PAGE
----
Jack Daniel’s taps into ‘a triangle of truth’
Reading a Jack Daniel’s poster (see below) while waiting for a London Underground train today got me thinking about what an enduring and iconic campaign the brand has. It’s a great example of ‘fresh consistency’. There is a consistent graphic style and form of storytelling about the crafting of the whisky, with fresh executions telling different chapters of the story. And the campaign has been highly effective, with global sales growing strongly from just over 6 million cases to 10 million during the 2000’s.
The brand’s positioning and marketing is the result of what we call ‘a triangle of truth’ that builds on three sources of insight that I discuss below: cultural truth, human truth and brand truth. The original insight work was done many years ago in the 1950’s and 60’s but like all great insights, these have longevity and are still relevant today.
- The cultural truth was about “a nostalgia for the gun-slinging rugged individualist of the Old West, who, in the American mythos, had helped forge the country’s success”, according to this article on cultural branding by Douglas Holt. The enormous popularity of Western films was an indication of this cultural trend at the time, which endures today with films like the Oscar winner ‘The Revenant’.
- The human truth was about the desire of men to re-connect with their masculine roots at a time when their jobs were increasingly sedentary. Again, this is more relevant than ever today as jobs are increasingly desk and computer based.
- The brand truth about Jack Daniel’s was the traditional production methods and the authentic roots of the brand in in Lynchburg Tenesee. This area was “one of the last authentic pockets of the frontier, where Davy Crockett and Daniel Boone had gotten their start.” The original one-page marketing plan defined in the mid 1950’s still rings true today, codifying the Jack Daniel’s brand as “authentic, made by real people in an out-of-the-way place,” according to Jim Stengel here.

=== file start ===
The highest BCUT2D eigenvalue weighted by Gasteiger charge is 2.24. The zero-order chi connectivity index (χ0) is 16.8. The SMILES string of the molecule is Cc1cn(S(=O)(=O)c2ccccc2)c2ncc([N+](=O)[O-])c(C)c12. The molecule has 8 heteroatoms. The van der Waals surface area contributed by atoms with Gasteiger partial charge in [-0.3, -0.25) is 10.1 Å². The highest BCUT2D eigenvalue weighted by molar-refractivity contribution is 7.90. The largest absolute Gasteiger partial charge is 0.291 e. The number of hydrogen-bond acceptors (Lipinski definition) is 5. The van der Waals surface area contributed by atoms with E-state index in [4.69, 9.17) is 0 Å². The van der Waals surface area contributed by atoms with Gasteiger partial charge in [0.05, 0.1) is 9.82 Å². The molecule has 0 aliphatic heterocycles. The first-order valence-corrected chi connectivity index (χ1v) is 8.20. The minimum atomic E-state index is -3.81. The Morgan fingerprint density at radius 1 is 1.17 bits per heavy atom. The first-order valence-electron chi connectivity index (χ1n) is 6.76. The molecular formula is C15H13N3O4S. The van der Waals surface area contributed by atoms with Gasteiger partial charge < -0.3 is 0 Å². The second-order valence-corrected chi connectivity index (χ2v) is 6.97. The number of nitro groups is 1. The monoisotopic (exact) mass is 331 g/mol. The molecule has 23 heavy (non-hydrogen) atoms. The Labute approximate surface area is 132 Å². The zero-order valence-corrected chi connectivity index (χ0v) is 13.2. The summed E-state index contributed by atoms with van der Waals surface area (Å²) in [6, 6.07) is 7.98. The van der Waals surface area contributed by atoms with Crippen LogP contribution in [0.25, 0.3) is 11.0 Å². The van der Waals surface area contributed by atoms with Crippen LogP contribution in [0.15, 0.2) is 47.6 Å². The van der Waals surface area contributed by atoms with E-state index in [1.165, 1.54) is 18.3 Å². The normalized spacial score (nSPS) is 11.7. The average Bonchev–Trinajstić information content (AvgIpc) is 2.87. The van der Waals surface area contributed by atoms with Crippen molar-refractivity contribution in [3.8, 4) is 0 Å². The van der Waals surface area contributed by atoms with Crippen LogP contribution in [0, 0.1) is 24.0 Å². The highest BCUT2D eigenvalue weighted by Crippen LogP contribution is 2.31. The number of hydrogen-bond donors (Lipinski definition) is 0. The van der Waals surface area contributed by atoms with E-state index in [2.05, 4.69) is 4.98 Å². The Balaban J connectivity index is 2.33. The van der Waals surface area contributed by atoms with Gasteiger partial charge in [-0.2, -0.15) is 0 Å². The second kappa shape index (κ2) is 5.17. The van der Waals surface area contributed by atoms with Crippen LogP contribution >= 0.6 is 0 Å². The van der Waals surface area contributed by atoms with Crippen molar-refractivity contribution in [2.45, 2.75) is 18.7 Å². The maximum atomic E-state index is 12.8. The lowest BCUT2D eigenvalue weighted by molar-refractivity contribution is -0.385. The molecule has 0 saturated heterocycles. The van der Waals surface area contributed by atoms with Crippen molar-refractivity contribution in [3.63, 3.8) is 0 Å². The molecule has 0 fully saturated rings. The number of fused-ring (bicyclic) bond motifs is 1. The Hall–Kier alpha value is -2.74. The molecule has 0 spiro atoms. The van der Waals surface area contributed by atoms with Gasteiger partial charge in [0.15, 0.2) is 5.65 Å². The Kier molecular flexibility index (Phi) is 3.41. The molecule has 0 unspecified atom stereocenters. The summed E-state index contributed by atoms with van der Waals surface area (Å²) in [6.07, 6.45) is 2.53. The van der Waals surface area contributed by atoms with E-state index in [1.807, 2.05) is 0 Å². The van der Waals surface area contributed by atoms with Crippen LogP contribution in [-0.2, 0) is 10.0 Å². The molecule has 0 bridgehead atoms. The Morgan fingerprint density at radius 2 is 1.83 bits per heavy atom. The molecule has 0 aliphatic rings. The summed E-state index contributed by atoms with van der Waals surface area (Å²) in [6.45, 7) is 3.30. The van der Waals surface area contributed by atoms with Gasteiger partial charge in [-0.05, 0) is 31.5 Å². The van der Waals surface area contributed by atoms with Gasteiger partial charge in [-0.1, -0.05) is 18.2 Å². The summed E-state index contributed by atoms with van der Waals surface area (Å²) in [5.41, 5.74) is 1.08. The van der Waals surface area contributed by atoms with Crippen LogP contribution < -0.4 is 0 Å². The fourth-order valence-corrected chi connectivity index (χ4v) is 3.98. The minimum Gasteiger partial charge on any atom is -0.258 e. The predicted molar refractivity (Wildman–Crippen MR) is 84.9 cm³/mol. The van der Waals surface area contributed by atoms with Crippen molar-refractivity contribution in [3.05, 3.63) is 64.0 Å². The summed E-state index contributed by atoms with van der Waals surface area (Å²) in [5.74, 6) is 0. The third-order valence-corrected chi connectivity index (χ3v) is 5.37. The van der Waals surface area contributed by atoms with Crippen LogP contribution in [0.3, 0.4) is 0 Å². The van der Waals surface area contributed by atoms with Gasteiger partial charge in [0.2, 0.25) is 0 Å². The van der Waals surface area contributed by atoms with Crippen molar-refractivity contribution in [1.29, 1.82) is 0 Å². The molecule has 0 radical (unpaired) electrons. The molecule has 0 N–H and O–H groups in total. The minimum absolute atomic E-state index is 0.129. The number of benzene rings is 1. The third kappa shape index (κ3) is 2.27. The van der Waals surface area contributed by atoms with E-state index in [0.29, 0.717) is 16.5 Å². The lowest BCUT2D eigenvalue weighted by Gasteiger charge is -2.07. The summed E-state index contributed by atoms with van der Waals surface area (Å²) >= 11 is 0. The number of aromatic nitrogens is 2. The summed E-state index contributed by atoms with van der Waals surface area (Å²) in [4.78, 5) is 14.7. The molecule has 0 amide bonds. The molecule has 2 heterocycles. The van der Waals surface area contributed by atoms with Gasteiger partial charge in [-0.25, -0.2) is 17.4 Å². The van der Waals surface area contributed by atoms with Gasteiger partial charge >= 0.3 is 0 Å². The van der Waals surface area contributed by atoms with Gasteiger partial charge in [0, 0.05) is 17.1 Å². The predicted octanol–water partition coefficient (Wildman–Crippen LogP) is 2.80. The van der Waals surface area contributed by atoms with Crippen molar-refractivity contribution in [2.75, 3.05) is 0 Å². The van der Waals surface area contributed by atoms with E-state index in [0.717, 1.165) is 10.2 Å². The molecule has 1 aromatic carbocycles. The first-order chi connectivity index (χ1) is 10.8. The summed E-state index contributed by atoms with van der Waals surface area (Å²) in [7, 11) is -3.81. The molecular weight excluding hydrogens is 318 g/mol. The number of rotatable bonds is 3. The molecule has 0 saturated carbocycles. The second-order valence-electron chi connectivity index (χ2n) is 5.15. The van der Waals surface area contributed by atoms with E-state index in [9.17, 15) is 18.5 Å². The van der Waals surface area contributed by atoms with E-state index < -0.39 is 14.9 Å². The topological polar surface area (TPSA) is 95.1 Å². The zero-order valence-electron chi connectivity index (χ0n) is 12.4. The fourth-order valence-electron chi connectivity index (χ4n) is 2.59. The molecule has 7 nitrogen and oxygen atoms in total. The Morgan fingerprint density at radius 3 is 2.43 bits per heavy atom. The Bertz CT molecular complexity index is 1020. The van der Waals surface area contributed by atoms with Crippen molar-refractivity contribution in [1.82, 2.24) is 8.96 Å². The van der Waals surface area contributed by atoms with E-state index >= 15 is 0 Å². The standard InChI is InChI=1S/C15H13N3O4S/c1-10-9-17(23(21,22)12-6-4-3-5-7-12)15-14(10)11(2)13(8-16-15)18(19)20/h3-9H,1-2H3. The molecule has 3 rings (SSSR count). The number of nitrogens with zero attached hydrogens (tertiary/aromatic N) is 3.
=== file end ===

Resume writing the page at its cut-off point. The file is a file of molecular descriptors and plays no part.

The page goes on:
These truths inspired Jack Daniel’s to move away from communication that mimicked the leading national brands of the time by showing sophisticated executives sipping smooth whiskey. Instead the brand celebrated the authentic roots, working class values and craftsmanship of the brand. And the brand still has the same focus today. This is reflected in communication, but also in other aspects of the brand:
- Internal engagement: to ensure that employees from around the world understand the brand experience from the inside, they visit Lynchburg in small groups an experience called ‘Camp Jack’, where participants learn ‘the legend and lore’ of Jack Daniel’s up close, including a day working in the distillery. You can watch a video of Camp Jack on the blog below.
- Activation: The Jack Daniel’s global ‘Barrel Hunt’ celebrated the brand’s 150th anniversary in 2016, reinforcing the brand’s authenticity and craftsmanship. Clues on local Facebook pages in 50 countries helped fans find hidden whiskey barrels, giving them the opportunity to win unique, specially designed prizes.
In conclusion, Jack Daniel’s is a great example of the power of combining deep, enduring insights on people, culture and brands to create a brand positioning and campaign with longevity, that has been kept alive with decades of fresh consistency.